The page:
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By my soul,
Yes, that goodness
man, But that I am bound in charity against it! Nor. Those articles, my lord, are in the king's
hand: But, thus much, they are foul ones.
So much fairer,
This cannot save you:
Speak on, sir; I dare your worst objections: if I blush, It is, to see a nobleman want manners. Sur. I'd rather want those, than my head. Have
at you. First, that, without the king's assent, or know
ledge, You wrought to be a legate; by which power You maim'd the jurisdiction of all bishops.
Nor. Then, that, in all you writ to Rome, or else To foreign princes, Ego et Rex meus Was still inscrib’d; in which you brought the king To be your servant. Suf.
Then, that, without the knowledge Either of king or council, when you went Ambassador to the emperor, you made bold To carry into Flanders the great seal.
Sur. Item, you sent a large commission To Gregory de Cassalis, to conclude, Without the king's will, or the state's allowance, A league between his highness and Ferrara. Suf. That, out of mere ambition, you have
caus'd Your holy hat to be stamp'd on the king's coin.
Sur. Then, that you have sent innumerable sub
stance, (By what means got, I leave to your own con
science,) To furnish Romne, and to prepare the ways You have for dignities; to the mere undoing Of all the kingdom. Many more there are; Which, since they are of you, and odious, I will not taint my mouth with. | Cham.
O my lord, Press not a falling man too far; ’tis virtue: His faults lie open to the laws; let them, Not you, correct him. My heart weeps to see him So little of his great self. Sur.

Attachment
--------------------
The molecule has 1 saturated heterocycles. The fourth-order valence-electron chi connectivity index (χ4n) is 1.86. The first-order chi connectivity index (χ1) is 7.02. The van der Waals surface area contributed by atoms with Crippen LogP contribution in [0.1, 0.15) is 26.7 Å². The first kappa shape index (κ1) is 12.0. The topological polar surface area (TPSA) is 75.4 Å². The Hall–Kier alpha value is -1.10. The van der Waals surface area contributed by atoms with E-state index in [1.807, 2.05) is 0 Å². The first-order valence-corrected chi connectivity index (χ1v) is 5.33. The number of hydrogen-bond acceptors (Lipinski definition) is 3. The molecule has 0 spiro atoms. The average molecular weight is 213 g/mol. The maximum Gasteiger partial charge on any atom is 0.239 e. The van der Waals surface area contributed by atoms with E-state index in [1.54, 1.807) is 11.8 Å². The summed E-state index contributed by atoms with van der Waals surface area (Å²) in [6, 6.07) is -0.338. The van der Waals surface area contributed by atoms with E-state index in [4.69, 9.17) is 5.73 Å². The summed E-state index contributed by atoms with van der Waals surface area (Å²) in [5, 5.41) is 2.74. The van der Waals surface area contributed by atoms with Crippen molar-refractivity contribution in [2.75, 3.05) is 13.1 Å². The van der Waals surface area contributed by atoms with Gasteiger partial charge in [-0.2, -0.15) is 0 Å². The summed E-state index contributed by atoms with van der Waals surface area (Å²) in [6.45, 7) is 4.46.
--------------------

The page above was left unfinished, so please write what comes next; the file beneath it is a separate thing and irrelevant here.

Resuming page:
I forgive him. Suf. Lord cardinal, the king's further pleasure
is,Because all those things, you have done of late By your power legatine within this kingdom, Fall into the compass of a præmunire,— That therefore such a writ be su'd against you; To forfeit all your goods, lands, tenements, Chattels, and whatsoever, and to be Out of the king's protection :- This is my charge.
Nor. And so we'll leave you to your meditations How to live better. For your stubborn answer, About the giving back the great seal to us, The king shall know it, and, no doubt, shall thank
you. So fare you well, my little good lord cardinal..
[Exeunt all but Wolsey. Wol. So farewel to the little good you bear me.
Farewel, a long farewel, to all my greatness!
Enter Cromwell, amazedly.
Why, how now, Cromwell? Crom. I have no power to speak, sir. Wol.
What, amaz'd At my misfortunes? can thy spirit wonder, A great man should decline? Nay, an you weep, I am fallen indeed. Crom.
How does your grace? Wol.
Never so truly happy, my good Cromwell.
right use of it. Wol. I hope, I have: I am able now, methinks, (Out of a fortitude of soul I feel,) To endure more miseries, and greater far, Than my weak-hearted enemies dare offer. What news abroad? Crom.
The heaviest, and the worst, Is your displeasure with the king. IVol.
God bless him! Crom. The next is, that sir Thomas More is
chosen Lord chancellor in your place. Wol.
That's somewhat sudden: But he's a learned man. May he continue Long in his highness' favour, and do justice For truth's sake, and his conscience; that his bones, When he has run his course, and sleeps in blessings, May have a tomb of orphans' tears wept on 'em! What more?
Crom. That Cranmer is returnd with welcome,